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Car Safety In a collision the force on passengers can be great. Cars are designed to reduce these forces: Crumple zones – increase the collision time Crumple zones – increase the collision time Seat belts – stretch to make the change of momentum longer Seat belts – stretch to make the change of momentum longer Air bags – cushion impact to reduce your momentum slowly Air bags – cushion impact to reduce your momentum slowly

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Factors involved Collision time – the size of force on the car depends on the time the collision lasts Collision time – the size of force on the car depends on the time the collision lasts Momentum – the bigger the time, the smaller the force Momentum – the bigger the time, the smaller the force In summary, the longer it takes to reduce the passenger’s speed to zero, the smaller the force they experience.

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Laws of motion Law 1 – if the resultant force acting on an object is zero, the momentum of the object does not change Law 1 – if the resultant force acting on an object is zero, the momentum of the object does not change Law 2 – if there is a resultant force acting on an object, the momentum will change (c.o.m.=r.f x time) and is in the same direction Law 2 – if there is a resultant force acting on an object, the momentum will change (c.o.m.=r.f x time) and is in the same direction

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Motion Stationary objects have a resultant force that is zero Stationary objects have a resultant force that is zero Objects moving at a constant speed also have a resultant force that is zero Objects moving at a constant speed also have a resultant force that is zero Speeding up or slowing down- overall resultant force exists Speeding up or slowing down- overall resultant force exists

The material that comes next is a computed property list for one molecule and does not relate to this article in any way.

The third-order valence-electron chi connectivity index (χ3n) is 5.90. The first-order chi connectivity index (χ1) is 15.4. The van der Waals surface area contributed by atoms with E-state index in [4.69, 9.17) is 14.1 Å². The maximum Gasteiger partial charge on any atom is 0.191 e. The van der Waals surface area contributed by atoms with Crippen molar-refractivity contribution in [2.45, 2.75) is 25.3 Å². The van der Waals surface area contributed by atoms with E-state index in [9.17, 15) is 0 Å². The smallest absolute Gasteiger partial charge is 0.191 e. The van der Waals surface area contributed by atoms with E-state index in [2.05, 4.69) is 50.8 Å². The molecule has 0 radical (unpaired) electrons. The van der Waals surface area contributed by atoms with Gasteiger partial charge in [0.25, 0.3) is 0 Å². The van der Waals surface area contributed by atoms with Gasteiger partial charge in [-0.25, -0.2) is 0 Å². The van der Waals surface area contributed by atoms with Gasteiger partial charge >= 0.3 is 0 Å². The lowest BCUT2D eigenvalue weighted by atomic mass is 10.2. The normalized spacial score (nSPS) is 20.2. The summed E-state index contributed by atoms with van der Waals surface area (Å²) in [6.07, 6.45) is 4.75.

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Work done When a force causes movement of an object, work is done Use the equation: work done by a force = force × distance moved by the force (joule, J) (newton, N) (metre, m)

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Change of energy The energy of a moving object is called kinetic energy As an object falls, its gravitational potential energy decreases

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Work and change of energy (cont) Understand that when work is done on an object, the energy of the object increases and When work is done by an object, the energy of the object decreases according to the relationship: change in energy = work done (joule, J)

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From potential to kinetic energy When an object is lifted to a higher position above the ground, work is done by the lifting force against the gravitational force acting on the object (its weight); this increases the object’s gravitational potential energy (GPE); use the equation: change in GPE = weight × vertical height difference (joule, J) (newton, N) (metre, m)

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Changes in kinetic energy When work is done to make an object move faster the kinetic energy increase. When work is done to make an object move faster the kinetic energy increase. Change in energy = work done Change in energy = work done So, So, change in energy = force x distance However, some work is wasted due to the force of friction.

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Conservation of energy When an object falls it – When an object falls it – Loses gravitational potential energyLoses gravitational potential energy Gains kinetic energyGains kinetic energy If friction is small enough to ignore thenIf friction is small enough to ignore then Amount of GPE lost = amount of KE gained We use this formula to calculate KE: Gain in KE = ½ mass x velocity squared